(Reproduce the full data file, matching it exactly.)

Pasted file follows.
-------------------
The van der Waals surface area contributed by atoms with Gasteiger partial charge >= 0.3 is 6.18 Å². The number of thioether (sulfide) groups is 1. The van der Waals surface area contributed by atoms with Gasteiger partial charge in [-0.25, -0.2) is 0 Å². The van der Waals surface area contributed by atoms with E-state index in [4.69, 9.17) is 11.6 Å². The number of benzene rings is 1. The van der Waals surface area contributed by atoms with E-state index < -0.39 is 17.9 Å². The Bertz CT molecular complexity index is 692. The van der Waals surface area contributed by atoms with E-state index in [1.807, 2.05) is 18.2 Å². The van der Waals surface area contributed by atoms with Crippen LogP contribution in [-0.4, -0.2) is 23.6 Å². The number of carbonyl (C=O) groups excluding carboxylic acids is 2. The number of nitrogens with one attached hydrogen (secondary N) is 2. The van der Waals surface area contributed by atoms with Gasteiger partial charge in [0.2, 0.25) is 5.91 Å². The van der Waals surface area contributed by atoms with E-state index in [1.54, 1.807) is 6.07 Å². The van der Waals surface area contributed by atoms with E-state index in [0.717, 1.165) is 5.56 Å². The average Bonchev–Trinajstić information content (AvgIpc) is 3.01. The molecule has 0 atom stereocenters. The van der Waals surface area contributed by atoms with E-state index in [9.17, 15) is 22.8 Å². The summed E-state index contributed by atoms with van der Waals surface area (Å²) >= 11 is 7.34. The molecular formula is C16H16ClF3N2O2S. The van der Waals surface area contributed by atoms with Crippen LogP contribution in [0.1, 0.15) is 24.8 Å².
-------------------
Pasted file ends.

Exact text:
The van der Waals surface area contributed by atoms with Gasteiger partial charge >= 0.3 is 6.18 Å². The number of thioether (sulfide) groups is 1. The van der Waals surface area contributed by atoms with Gasteiger partial charge in [-0.25, -0.2) is 0 Å². The van der Waals surface area contributed by atoms with E-state index in [4.69, 9.17) is 11.6 Å². The number of benzene rings is 1. The van der Waals surface area contributed by atoms with E-state index < -0.39 is 17.9 Å². The Bertz CT molecular complexity index is 692. The van der Waals surface area contributed by atoms with E-state index in [1.807, 2.05) is 18.2 Å². The van der Waals surface area contributed by atoms with Crippen LogP contribution in [-0.4, -0.2) is 23.6 Å². The number of carbonyl (C=O) groups excluding carboxylic acids is 2. The number of nitrogens with one attached hydrogen (secondary N) is 2. The van der Waals surface area contributed by atoms with Gasteiger partial charge in [0.2, 0.25) is 5.91 Å². The van der Waals surface area contributed by atoms with E-state index in [1.54, 1.807) is 6.07 Å². The van der Waals surface area contributed by atoms with E-state index in [0.717, 1.165) is 5.56 Å². The average Bonchev–Trinajstić information content (AvgIpc) is 3.01. The molecule has 0 atom stereocenters. The van der Waals surface area contributed by atoms with E-state index in [9.17, 15) is 22.8 Å². The summed E-state index contributed by atoms with van der Waals surface area (Å²) >= 11 is 7.34. The molecular formula is C16H16ClF3N2O2S. The van der Waals surface area contributed by atoms with Crippen LogP contribution in [0.1, 0.15) is 24.8 Å².